Lead Image © Natalia Lukiyanova, 123RF.com

Lead Image © Natalia Lukiyanova, 123RF.com

Linux alternatives to Windows software

New Variety

Article from ADMIN 36/2016
Free software alternatives to common commercial Windows programs often are little understood. We show which applications on the Linux desktop give an especially good account of themselves.

Users who migrate from Windows to Linux often question which software options they will find on the new operating system in place of Windows applications. You may hear that Linux does not have the same variety of programs as Windows, but the exact opposite is the case. On Windows, neither an office suite nor a usable media player exists after installing the operating system – meanwhile, out of the box, most Linux distributions offer many free programs for every possible area of use, along with a graphical user interface. Additionally, several thousand applications sit in the repositories of large distribution projects. The developers work continuously on these and keep further alternatives ready for virtually every application area. Proprietary software, sometimes requiring payment, completes the array of offerings.

If you have already used free software on Windows such as Firefox browser, LibreOffice, and OpenOffice suites; or multimedia applications like Audacity and VLC, or the mail client Thunderbird, you can easily keep using these on Linux. Free software often exists first for Linux before developers port it to Windows. Thus, you should first check whether the software you are already using is also available on the free operating system. The distribution's website will give information to this effect.

If your search is unsuccessful, you still have options. You should first check whether it is necessary for the desired program to have a particular function. Handling of specific formats should be considered, along with the ability to exchange data with other programs from the commercial realm via standardized interfaces. Once you have made a spec sheet for the new software on Linux, the hunt begins.

Office Alternatives

Many users primarily use the PC to manage daily paperwork, and as a result, Office applications are among those most frequently used. On Linux, LibreOffice and OpenOffice are high on the list for most users. Both suites consist of several modules, and encompass the full spectrum of office tools that range from database to drawing program, along with a formula editor and word processor (Figure 1).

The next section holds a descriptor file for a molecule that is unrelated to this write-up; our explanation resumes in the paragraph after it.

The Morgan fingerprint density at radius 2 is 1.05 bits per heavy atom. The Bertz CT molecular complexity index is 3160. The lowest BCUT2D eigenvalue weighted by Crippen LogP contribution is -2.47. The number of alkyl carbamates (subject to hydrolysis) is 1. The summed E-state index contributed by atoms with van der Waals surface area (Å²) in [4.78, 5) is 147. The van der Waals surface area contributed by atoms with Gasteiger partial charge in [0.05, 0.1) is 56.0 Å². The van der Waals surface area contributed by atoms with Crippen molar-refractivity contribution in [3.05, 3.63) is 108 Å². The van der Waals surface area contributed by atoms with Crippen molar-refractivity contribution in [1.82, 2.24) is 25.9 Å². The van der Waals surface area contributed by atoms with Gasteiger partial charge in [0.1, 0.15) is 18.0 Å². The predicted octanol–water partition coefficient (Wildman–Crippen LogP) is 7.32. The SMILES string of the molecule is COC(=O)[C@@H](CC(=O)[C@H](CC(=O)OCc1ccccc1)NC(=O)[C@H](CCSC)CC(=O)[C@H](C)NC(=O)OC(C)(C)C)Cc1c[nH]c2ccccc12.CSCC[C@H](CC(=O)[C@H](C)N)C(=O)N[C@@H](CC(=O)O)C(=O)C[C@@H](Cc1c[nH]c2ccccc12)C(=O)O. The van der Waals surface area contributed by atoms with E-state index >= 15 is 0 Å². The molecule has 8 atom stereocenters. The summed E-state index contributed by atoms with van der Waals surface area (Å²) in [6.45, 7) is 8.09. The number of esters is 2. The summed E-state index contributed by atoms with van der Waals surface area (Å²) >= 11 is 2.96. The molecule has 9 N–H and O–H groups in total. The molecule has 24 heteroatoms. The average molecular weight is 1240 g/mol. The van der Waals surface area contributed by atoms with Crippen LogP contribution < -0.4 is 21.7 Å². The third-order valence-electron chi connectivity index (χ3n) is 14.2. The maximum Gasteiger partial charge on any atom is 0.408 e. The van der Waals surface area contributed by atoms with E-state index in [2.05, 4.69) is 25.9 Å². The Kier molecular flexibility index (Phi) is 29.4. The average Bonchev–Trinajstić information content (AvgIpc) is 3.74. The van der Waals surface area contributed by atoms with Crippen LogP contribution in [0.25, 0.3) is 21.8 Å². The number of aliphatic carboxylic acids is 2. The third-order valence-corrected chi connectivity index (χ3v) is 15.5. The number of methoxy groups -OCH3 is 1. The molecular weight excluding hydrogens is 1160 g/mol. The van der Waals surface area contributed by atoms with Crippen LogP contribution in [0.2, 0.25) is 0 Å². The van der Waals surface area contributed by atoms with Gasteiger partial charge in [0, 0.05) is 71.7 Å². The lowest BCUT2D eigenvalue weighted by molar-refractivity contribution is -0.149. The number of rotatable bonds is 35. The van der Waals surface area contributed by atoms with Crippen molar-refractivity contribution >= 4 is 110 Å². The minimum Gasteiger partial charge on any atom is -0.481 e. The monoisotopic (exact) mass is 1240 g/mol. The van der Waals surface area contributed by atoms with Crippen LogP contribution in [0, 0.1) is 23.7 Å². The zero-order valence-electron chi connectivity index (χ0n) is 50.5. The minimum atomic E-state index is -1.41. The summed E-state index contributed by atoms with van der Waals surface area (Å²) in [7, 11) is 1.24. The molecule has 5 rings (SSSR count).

Figure 1: Linux has three free Microsoft Office alternatives to offer with LibreOffice, OpenOffice, and OnlyOffice desktop editors.

An interesting alternative is WPS Office, originally from China, whose standout features are its operating concept and different themes; an Android version also exists. If you need an office suite with integrated reference works, take a look at SoftMaker Office. Another interesting alternative from Latvia is the OnlyOffice desktop editor, which focuses on a cloud-based office and helps to create, edit, and view text documents, spreadsheets, and presentations on your local desktop.

The major Linux desktops Gnome and KDE also offer their own office applications, such as AbiWord, Gnumeric, and Calligra Suite. However, these do not cover as wide a range as the dedicated office suites. In many cases, they completely meet the requirements needed to manage daily work.

Personal Information Manager

Evolution, Kontact, and Mozilla Lightning are alternatives on Linux to PIM software such as Ecco Pro, or Lotus Organizer on Windows. Additionally, there is BasKet, which is more akin to an old-school notepad. This is an extremely powerful application that you can use to keep track of appointments and projects. It can manage entire projects, including to-do lists, due to it supporting universal file formats and collaborative elements. The software integrates into the KDE desktop, though if needed, it can also ply its trade in other working environments without complaining.

Desktop Publishing Software

A few competitors dominate the market for professional layout and typesetting programs. Adobe InDesign and QuarkXPress, for example, are used most often for Microsoft and Apple operating systems; however, these proprietary applications are often not cheap in license fees.

Along with the payment-based PageStream, the free product Scribus is available on Linux. Both of these programs can keep up with the competition in terms of features, although many agencies and graphics departments are more accustomed to their closed source counterparts. That is something you have to consider in this field.

Scribus has firmly established itself in the Linux environment after 15 years of development, and it is now deemed the leading software on the free operating system for designing demanding layouts. The software is also available for other operating systems.

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